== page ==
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Five reasons to be cheerful about young people and social change

We discussed the role of young people in social change at the latest Social Change Project event. Despite the snowy weather, we were energised by the debate with young people and those who work with them. Here are my five reasons to be cheerful, inspired by our conversations:

  1. Lots of young people are volunteering

According to NCVO, rates of formal volunteering are higher among young people than any other age group. There are structured opportunities such as #iwill and National Citizen Service, as well as leadership-focused organisations such as Advocacy Academy, or RECLAIM.

We asked about the difference between ‘social action’ and ‘social change’. Most saw social action as an immediate step you can take (like getting involved in volunteering) with the aim of bringing about social change.

There was concern that ‘social action’ has been co-opted by initiatives like unpaid internships, where young people are expected to work for free without gaining much in return. Real social action should enable young people to be politically active and advocate for change.

It’s also important to recognise that volunteering is not ‘free’. It is a privilege to be able to spend your time and energy on something you care about, but for some this is more difficult to afford.

  1. Young people contribute to social change in many other ways too

 We also talked about other, everyday ways that young people contribute to social change. This covered online activity (connecting with people who share a passion for similar causes), making more ethical spending choices (such as opting to be vegetarian or vegan) and art and music (initiatives such as Grime for Corbyn, for example).

Young people are also increasingly exercising their formal democratic rights. Oxford Dictionaries chose ‘youthquake’ as their 2017 word of the year to reflect the number of young people using their vote to bring about change. Whether in the UK general election or the Australian equal marriage referendum, the votes of young people can make a difference. Perhaps it’s time for Votes at 16?

  1. Inclusion and representation are not just an afterthought

I was struck by how inclusion and representation were such strong themes in our discussion. A lack of diversity in leadership – as one person put it, ‘not seeing yourself reflected’ – was regarded as deterring young people from social action. We talked about the need to consider who isn’t in the room and how to reach them. Many talked about wanting to ‘share their platform’ and amplify each other’s voices.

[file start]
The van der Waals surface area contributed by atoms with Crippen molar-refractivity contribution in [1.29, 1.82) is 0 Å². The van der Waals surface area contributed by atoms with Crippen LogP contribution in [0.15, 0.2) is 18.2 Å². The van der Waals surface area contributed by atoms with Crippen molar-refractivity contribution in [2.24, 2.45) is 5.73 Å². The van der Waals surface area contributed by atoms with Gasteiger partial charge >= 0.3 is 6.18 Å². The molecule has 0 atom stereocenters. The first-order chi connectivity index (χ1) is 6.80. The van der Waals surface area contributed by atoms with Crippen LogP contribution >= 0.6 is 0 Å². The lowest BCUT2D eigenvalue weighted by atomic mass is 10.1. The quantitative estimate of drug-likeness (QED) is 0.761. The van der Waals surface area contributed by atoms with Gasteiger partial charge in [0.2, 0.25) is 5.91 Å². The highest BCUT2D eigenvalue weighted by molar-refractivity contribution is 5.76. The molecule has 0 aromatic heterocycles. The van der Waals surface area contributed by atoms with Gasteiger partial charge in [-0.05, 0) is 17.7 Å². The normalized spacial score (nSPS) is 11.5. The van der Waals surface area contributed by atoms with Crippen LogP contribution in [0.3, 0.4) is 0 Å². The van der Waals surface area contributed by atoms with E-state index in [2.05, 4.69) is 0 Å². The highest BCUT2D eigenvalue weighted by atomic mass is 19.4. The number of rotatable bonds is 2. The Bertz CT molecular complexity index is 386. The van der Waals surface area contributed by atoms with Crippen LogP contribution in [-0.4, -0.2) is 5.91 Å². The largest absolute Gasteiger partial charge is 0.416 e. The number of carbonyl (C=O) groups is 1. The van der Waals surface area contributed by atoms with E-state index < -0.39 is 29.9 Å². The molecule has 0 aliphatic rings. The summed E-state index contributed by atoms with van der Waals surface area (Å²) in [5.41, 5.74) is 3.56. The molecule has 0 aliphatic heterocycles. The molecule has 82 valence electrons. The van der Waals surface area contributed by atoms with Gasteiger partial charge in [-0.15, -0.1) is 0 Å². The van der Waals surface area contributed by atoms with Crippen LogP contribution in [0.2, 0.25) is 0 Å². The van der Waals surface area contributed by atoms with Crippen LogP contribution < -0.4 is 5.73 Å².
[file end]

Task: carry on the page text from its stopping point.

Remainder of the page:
For these young people, inclusion and representation are central to the social change that they want to see in the world and the way they’ll go about it. As one participant summed it up: ‘if it isn’t inclusive and representative, it isn’t changing anything’.

  1. Organisations can do better at engaging young people

Many young people at our event were invited by an organisation they were involved with. As well as stories of opportunities and support, there were also tales of tokenism – being asked to join a panel but not feeling listened to or having any influence on decisions. Some were frustrated by overbearing bureaucracy and complicated systems. Some warned that being alienated by a negative experience can be worse than no engagement at all.

There were lots of suggestions about how to do it well, though. Use language that meets young people where they’re at, but don’t patronise them. Educate and involve them meaningfully in decision-making. Enable young people to express themselves and be heard. Provide exciting opportunities, but give them the tools to put their own ideas into action.

  1. Young people are already making change

The last question we asked in our session was ‘What can we learn from young people about the future of social change?’ Well, we don’t have to look to the future to find inspiring examples.

A group of young people involved with Advocacy Academy made headlines recently when, frustrated at the lack of black actors in TV and film, they created their own film posters which caught attention in Brixton. In December, hundreds of people gathered to protest against period poverty at a demonstration outside Downing Street, organised by Free Periods. Let Us Learn, a group of young migrants, is campaigning to open up access to Higher Education for those with limited leave to remain in the UK, and their Young, Gifted and Blocked campaign has already had success.

Thank you to everyone who came, we hope you enjoyed it as much as we did. Watch this space – young people are changing the future already!

Do you have something to say about the role of young people in social change? We’d love to hear from you. The government is also consulting on a new Civil Society Strategy, including a section on ‘encouraging more young people to participate in society’ and ‘youth social action’. You can find the questions on a pdf here, and share your thoughts through an online form. Make sure you have your views heard before 22nd May.

Rachel Cain

Rachel Cain is the Project Lead for the Social Change Project. Rachel previously worked as a Senior Researcher at the Directory of Social Change, co-authoring publications including The Guide to Grants for Individuals in Need and The Guide to New Trusts.

Rachel CainFive reasons to be cheerful about young people and social change

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